There's a mystery at hand that must be solved as the supporting cast discovers the answers to their questions along with the audience themselves. Gloria Stuart, perhaps most widely known as the elderly Rose in James Cameron's Titanic, is wonderful as the female lead, and she's not entirely relegated to wringing her hands at the window as she waits for word of our scientist. There's a blink-and-you'll-miss-it appearance by Dwight Frye (Renfield in Dracula and Karl in Bride of Frankenstein) as well as a short appearance by film legend John Carradine, who would eventually go on to star as Dracula himself. Una O'Connor, a James Whale staple, appears in the same capacity here that she does in The Bride of Frankenstein, shrieking and acting very put out. It's no secret that James Whale thought Una O'Connor was hilarious, but I always struggle to warm up to her unique brand of humor. Frankly, as an introvert, it's just way too much for me. Every time I watch these movies, I wonder if this will be the time she doesn't get on my nerves anymore. It never is.
At the end of the day, the biggest draw of the Universal Monster films for me is the world that they allow us to visit and the dark delight that they seem to take in being there. I mentioned earlier that I now view The Invisible Man as the most subversive of all of these movies, but here's why: Whale seems to take great pleasure in the premise of his story. He wallows in it. While The Invisible Man is indeed a tragedy, there's so much dark humor in the film that I can't overlook how much fun everyone seems to be having. First and most obvious is the fact that The Invisible Man himself has to get completely naked to be invisible. This is no doubt a holdover from the H.G. Wells novel (full disclosure: I've never read the book), but seems to be played here for maximum ribaldry, especially in the mischievous hands of James Whale. Consider a scene where our afflicted scientist struggles to escape a mob that has formed against him. As he's removing his clothes to become completely invisible, he says "This will give them a shock" at the exact moment that he drops his pants. Accident? I don't think so.

The movie seems to take every opportunity to revel in Dr. Griffin's bad behavior. While making a getaway, The Invisible Man overturns a baby carriage with a baby still in it. he pushes people over the side of a cliff in a moment that is both shocking and darkly comic at the same time. There's a train derailment scene, and another scene in which a car goes off the road and plummets hundreds of feet, exploding in mid-air before it crashes onto the rocks below. Though horror movies of the early 1930s were allowed to exploit bad behavior (see all the Warner Brothers gangster films for more examples), they always had to have a moral ending in which the person behind the horrible behavior was punished. So we have a 71 minute movie in which about 65 of those minutes are spent with a guy being an absolute jerk. You can tell Whale is having a blast, and it's hard not to have a blast watching it. Though the moral comes, you get the impression no one is sorry and any apology for previous mischief seems hollow, at best. Hey, we're all just having fun.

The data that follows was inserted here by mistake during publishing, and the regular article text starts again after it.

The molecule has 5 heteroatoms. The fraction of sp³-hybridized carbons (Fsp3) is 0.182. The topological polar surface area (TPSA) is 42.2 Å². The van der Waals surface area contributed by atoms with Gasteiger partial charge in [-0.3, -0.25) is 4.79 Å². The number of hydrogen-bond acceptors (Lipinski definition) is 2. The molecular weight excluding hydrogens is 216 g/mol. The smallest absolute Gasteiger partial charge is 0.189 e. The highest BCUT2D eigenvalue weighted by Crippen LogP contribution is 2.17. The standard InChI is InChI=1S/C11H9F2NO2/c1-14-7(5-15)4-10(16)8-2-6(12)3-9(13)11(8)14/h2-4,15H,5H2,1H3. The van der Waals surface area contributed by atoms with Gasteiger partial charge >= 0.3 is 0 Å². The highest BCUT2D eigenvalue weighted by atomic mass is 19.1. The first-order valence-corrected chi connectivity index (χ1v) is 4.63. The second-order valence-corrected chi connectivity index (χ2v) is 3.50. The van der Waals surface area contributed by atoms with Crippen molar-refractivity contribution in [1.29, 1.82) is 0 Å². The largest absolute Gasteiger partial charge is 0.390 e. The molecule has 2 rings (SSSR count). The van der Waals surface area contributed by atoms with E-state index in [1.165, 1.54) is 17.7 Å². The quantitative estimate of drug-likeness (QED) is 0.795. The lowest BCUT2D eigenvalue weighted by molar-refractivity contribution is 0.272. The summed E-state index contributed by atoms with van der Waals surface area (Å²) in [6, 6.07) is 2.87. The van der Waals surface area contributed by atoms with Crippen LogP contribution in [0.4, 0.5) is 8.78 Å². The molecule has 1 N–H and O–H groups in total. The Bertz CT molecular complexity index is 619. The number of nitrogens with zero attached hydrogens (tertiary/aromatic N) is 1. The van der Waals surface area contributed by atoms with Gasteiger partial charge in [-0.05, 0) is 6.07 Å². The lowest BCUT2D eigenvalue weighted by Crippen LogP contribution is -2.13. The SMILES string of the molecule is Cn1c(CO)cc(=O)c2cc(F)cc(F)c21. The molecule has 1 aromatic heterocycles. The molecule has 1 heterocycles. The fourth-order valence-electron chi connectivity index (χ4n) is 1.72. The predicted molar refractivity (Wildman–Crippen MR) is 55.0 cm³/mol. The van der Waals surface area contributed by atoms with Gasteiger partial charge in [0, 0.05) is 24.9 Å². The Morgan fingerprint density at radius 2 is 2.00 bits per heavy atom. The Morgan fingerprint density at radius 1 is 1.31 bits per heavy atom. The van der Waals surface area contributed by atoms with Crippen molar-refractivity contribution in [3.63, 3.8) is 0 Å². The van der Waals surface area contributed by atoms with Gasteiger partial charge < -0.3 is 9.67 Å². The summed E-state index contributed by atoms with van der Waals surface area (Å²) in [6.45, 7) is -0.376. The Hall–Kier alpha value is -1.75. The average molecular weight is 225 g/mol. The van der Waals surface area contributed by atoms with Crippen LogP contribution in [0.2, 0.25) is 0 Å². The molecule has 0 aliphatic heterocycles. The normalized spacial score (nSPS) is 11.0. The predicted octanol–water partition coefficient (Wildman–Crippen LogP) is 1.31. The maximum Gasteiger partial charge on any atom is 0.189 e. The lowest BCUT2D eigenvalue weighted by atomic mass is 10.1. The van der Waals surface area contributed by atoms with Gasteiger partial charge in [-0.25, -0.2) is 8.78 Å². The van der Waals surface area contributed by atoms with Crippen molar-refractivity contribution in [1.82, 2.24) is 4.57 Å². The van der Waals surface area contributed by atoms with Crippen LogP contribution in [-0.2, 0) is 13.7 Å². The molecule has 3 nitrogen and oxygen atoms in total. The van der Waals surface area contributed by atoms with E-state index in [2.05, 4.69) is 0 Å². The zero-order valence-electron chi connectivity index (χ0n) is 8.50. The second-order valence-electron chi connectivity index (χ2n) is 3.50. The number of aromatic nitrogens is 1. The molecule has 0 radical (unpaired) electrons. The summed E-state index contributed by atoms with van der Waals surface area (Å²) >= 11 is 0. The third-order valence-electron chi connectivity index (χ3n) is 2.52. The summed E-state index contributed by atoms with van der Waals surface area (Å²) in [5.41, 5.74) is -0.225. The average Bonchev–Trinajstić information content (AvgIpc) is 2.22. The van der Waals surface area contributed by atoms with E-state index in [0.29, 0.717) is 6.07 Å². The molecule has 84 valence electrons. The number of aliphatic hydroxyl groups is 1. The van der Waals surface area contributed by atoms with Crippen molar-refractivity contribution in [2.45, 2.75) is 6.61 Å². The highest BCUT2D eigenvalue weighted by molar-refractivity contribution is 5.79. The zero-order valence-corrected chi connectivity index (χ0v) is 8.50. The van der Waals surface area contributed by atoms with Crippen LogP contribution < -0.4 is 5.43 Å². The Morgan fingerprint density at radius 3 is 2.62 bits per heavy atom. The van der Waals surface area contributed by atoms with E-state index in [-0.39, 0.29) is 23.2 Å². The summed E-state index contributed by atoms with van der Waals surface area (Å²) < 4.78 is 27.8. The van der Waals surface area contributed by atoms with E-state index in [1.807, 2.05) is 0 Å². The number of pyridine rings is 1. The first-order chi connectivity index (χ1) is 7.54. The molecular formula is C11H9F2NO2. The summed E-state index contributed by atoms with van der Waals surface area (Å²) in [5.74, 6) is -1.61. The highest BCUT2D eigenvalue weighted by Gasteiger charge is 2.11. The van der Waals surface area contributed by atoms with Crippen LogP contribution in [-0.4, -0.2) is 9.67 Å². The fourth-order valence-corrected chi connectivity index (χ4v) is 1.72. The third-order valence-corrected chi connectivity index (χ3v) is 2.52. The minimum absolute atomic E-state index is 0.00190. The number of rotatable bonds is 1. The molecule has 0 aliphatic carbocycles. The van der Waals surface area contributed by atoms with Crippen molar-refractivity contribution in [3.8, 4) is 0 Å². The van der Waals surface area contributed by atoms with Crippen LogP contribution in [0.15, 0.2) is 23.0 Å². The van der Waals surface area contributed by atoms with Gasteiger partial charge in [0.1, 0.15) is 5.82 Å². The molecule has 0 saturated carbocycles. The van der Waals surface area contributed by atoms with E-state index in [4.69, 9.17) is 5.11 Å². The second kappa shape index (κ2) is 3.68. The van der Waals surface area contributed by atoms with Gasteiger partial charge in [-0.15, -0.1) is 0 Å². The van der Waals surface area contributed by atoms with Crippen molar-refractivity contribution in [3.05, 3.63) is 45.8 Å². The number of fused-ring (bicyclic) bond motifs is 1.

So I raise my glass to The Invisible Man, a movie I'm certainly familiar with, but one that hadn't really clicked for me until just a few days ago. Maybe it does exist on a second tier, but there's so much delightful mischief contained in 71 minutes that it has become a strong contender for my favorite Universal monster movie. I'm so invigorated by my screening of the movie that I'm going to be writing short reviews for all six of the movies, just like I did with The Mummy franchise last year. Hey, what's the worst that could happen? Why, only total franchise burnout! So I'll see you back here soon to discuss the 1940 sequel, which stars a young Vincent Price as the title character. In the meantime, stay alert: you never know who might be standing next to you, secretly watching.


No comments:

Post a Comment